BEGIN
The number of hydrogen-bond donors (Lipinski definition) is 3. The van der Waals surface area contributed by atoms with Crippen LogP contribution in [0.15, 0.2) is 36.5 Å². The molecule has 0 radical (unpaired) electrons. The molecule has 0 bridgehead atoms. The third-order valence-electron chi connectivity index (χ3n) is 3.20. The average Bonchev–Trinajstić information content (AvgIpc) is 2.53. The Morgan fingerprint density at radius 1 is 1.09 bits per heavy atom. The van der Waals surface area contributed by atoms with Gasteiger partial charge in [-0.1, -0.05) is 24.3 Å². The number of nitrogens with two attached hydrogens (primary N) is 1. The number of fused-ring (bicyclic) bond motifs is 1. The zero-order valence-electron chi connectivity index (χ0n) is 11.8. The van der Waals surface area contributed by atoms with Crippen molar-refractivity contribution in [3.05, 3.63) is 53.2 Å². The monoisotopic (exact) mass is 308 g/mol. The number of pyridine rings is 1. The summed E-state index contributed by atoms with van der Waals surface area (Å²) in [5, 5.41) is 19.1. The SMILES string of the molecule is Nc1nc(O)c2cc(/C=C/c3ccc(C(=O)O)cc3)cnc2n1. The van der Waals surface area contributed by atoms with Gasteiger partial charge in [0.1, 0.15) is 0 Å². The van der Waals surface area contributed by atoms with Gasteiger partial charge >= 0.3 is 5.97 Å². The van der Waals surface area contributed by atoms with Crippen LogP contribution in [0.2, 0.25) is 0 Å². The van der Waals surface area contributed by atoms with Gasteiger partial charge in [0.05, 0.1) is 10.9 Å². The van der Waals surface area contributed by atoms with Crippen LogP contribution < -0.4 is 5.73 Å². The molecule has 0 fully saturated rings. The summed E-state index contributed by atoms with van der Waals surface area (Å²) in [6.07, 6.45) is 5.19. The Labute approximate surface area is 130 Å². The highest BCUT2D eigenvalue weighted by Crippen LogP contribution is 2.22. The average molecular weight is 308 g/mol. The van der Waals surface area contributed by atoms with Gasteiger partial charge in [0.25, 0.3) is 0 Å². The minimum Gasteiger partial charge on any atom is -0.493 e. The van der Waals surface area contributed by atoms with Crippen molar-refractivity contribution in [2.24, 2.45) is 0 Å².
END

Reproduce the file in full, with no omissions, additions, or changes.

The number of hydrogen-bond donors (Lipinski definition) is 3. The van der Waals surface area contributed by atoms with Crippen LogP contribution in [0.15, 0.2) is 36.5 Å². The molecule has 0 radical (unpaired) electrons. The molecule has 0 bridgehead atoms. The third-order valence-electron chi connectivity index (χ3n) is 3.20. The average Bonchev–Trinajstić information content (AvgIpc) is 2.53. The Morgan fingerprint density at radius 1 is 1.09 bits per heavy atom. The van der Waals surface area contributed by atoms with Gasteiger partial charge in [-0.1, -0.05) is 24.3 Å². The number of nitrogens with two attached hydrogens (primary N) is 1. The number of fused-ring (bicyclic) bond motifs is 1. The zero-order valence-electron chi connectivity index (χ0n) is 11.8. The van der Waals surface area contributed by atoms with Crippen molar-refractivity contribution in [3.05, 3.63) is 53.2 Å². The monoisotopic (exact) mass is 308 g/mol. The number of pyridine rings is 1. The summed E-state index contributed by atoms with van der Waals surface area (Å²) in [5, 5.41) is 19.1. The SMILES string of the molecule is Nc1nc(O)c2cc(/C=C/c3ccc(C(=O)O)cc3)cnc2n1. The van der Waals surface area contributed by atoms with Gasteiger partial charge in [0.1, 0.15) is 0 Å². The van der Waals surface area contributed by atoms with Gasteiger partial charge >= 0.3 is 5.97 Å². The van der Waals surface area contributed by atoms with Crippen LogP contribution in [0.2, 0.25) is 0 Å². The van der Waals surface area contributed by atoms with Gasteiger partial charge in [0.05, 0.1) is 10.9 Å². The van der Waals surface area contributed by atoms with Crippen LogP contribution < -0.4 is 5.73 Å². The molecule has 0 fully saturated rings. The summed E-state index contributed by atoms with van der Waals surface area (Å²) in [6.07, 6.45) is 5.19. The Labute approximate surface area is 130 Å². The highest BCUT2D eigenvalue weighted by Crippen LogP contribution is 2.22. The average molecular weight is 308 g/mol. The van der Waals surface area contributed by atoms with Gasteiger partial charge in [0.25, 0.3) is 0 Å². The minimum Gasteiger partial charge on any atom is -0.493 e. The van der Waals surface area contributed by atoms with Crippen molar-refractivity contribution in [2.24, 2.45) is 0 Å².